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In the garden with: Klaus Peter Teipel (research & consulting)

Klaus Peter Teipel – Photo:

Klaus Peter Teipel is an expert for the market segments DIY and handymen, house and garden as well as for the entire living market sector. He has been supporting both national and international companies from the trade and industry for over 20 years regarding market analytical and strategic questions, but also with the development of concepts and strategies. In addition to his research and consulting activities, in his capacity as a proven industry specialist, he is a sought-after speaker at many congresses and events.


Mr Teipel, you have been observing the green industry for a very long time now already, which development has surprised you the most over the past years?

Teipel: The dynamics coming from the online section is actually what has particularly surprised me, since the garden market largely comprises of products that up until now haven’t actually displayed a pronounced online affinity. Parallel to this the garden market in Germany has overall succeeded very well in retaining the high interest of the consumers for its own products, which is in turn reflected by the extremely high stability of the market. Thirdly, more and more stationary players from outside of the industry have also been influencing the market – i.e. the food chains or furniture stores. It remains to be seen, who will satisfy the needs of the customers best in future.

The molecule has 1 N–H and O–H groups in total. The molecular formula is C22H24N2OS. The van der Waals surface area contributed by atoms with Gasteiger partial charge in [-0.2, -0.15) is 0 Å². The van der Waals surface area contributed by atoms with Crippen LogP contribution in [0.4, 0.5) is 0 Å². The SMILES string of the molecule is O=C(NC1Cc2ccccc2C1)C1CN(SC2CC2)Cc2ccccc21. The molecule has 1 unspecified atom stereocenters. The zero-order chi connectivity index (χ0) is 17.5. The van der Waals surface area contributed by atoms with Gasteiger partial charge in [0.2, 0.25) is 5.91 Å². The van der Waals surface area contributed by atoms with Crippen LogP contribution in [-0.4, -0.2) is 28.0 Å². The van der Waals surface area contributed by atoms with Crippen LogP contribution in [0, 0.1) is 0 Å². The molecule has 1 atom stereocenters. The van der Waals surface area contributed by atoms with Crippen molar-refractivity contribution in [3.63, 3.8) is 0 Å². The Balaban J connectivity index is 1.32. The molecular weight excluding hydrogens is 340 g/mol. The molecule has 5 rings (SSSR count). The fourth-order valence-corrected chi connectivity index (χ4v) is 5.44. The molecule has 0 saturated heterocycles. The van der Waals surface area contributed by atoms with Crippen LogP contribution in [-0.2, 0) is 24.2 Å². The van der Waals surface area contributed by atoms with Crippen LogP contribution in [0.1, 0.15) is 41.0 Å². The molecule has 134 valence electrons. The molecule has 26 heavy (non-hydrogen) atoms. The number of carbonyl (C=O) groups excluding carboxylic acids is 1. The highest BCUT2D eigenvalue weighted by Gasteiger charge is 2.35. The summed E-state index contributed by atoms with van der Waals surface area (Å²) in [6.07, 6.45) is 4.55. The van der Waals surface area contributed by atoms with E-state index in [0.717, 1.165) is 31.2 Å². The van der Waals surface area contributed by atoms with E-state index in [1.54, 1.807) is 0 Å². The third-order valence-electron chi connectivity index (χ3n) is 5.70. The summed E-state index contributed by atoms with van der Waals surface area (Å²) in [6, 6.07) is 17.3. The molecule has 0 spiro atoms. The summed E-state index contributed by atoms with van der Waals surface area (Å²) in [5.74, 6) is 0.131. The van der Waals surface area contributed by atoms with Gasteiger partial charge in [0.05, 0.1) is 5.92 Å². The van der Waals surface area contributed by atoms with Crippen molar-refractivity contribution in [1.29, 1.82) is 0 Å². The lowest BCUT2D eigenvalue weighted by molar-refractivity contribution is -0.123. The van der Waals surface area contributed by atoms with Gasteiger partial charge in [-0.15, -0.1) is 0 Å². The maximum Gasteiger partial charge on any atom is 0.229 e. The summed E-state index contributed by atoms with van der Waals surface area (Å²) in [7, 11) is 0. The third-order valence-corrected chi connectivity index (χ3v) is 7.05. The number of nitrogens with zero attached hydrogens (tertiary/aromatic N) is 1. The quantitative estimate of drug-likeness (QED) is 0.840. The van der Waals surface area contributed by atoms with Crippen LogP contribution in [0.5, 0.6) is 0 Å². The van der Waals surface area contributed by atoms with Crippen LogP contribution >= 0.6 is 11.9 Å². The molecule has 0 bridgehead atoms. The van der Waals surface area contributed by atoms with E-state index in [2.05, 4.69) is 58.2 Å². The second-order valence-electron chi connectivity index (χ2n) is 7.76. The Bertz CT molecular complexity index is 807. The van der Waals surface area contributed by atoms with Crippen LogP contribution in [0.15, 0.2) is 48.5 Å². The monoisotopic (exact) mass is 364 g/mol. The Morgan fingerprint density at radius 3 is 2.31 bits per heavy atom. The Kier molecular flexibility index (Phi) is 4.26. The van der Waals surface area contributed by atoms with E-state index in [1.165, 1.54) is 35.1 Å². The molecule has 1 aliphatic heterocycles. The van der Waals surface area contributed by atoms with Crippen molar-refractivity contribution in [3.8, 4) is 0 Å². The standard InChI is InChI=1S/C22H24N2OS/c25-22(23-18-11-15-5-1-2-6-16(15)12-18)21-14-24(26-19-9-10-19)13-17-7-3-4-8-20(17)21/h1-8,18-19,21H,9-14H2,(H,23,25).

I also find the whole theme of smart gardening exciting. The digitalisation has gained a foothold in all garden sections in the meantime – from supplying the plants with water and nutrients, to providing shade and light, through to barbecuing. What amazes me here is that there are an infinite number of manufacturers, who offer products and solutions, but that there are still no really competently aligned merchant intermediaries in this section yet.


How do you see the future for the green industry?

Teipel: The pressure arising from the digitalisation is going to lead to a serious change of the entire retail trade landscape. The fact that structure of the German garden market appears to be largely stable on the bricks-and-mortar trade front when observed on the surface, is primarily attributable to the cross-channel effects. The share of turnover of the classic trade formats that is purely generated by the bricks-and-mortar trade will however most likely decline in the future. Because the digital specialists – like Amazon – are upgrading even further. The entire system will become more diversified, more complex and more unpredictable over the next years. Only one thing will be clear for sure: The number of specialist garden dealers as well as the business model and the appearance of the stationary markets will change significantly over the coming years.


Let’s move away from the business to the private side of things… What does your own garden actually look like and how do you use it?

Teipel: Our garden is a classic recreational and decorative garden. For my family and I it is primarily a place with a high sojourn quality, ideal for relaxing, having barbecues, etc… Gardening isn’t essentially a hobby of mine. When bigger changes are planned, something has to be rearranged or the shrubs have to be cut back extensively, we actually always commission a landscape or horticultural company.


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